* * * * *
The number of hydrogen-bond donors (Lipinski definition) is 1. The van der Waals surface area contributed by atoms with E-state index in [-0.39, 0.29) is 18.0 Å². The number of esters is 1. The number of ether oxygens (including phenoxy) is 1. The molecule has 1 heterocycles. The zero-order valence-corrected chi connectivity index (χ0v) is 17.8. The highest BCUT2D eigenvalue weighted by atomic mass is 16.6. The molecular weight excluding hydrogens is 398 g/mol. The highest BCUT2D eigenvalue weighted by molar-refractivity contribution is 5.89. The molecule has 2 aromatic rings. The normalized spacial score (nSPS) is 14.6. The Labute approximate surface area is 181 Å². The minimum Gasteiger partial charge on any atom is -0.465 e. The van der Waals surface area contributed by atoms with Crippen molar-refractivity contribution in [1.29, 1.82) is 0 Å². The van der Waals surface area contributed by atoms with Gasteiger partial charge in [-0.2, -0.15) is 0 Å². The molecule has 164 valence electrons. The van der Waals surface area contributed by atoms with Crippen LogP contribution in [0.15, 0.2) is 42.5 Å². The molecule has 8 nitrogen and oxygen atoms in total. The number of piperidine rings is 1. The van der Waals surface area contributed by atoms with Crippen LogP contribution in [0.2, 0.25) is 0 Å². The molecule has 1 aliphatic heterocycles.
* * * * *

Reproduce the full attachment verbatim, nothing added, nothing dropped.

The number of hydrogen-bond donors (Lipinski definition) is 1. The van der Waals surface area contributed by atoms with E-state index in [-0.39, 0.29) is 18.0 Å². The number of esters is 1. The number of ether oxygens (including phenoxy) is 1. The molecule has 1 heterocycles. The zero-order valence-corrected chi connectivity index (χ0v) is 17.8. The highest BCUT2D eigenvalue weighted by atomic mass is 16.6. The molecular weight excluding hydrogens is 398 g/mol. The highest BCUT2D eigenvalue weighted by molar-refractivity contribution is 5.89. The molecule has 2 aromatic rings. The normalized spacial score (nSPS) is 14.6. The Labute approximate surface area is 181 Å². The minimum Gasteiger partial charge on any atom is -0.465 e. The van der Waals surface area contributed by atoms with Crippen molar-refractivity contribution in [1.29, 1.82) is 0 Å². The van der Waals surface area contributed by atoms with Gasteiger partial charge in [-0.2, -0.15) is 0 Å². The molecule has 164 valence electrons. The van der Waals surface area contributed by atoms with Crippen LogP contribution in [0.15, 0.2) is 42.5 Å². The molecule has 8 nitrogen and oxygen atoms in total. The number of piperidine rings is 1. The van der Waals surface area contributed by atoms with Crippen LogP contribution in [0.2, 0.25) is 0 Å². The molecule has 1 aliphatic heterocycles.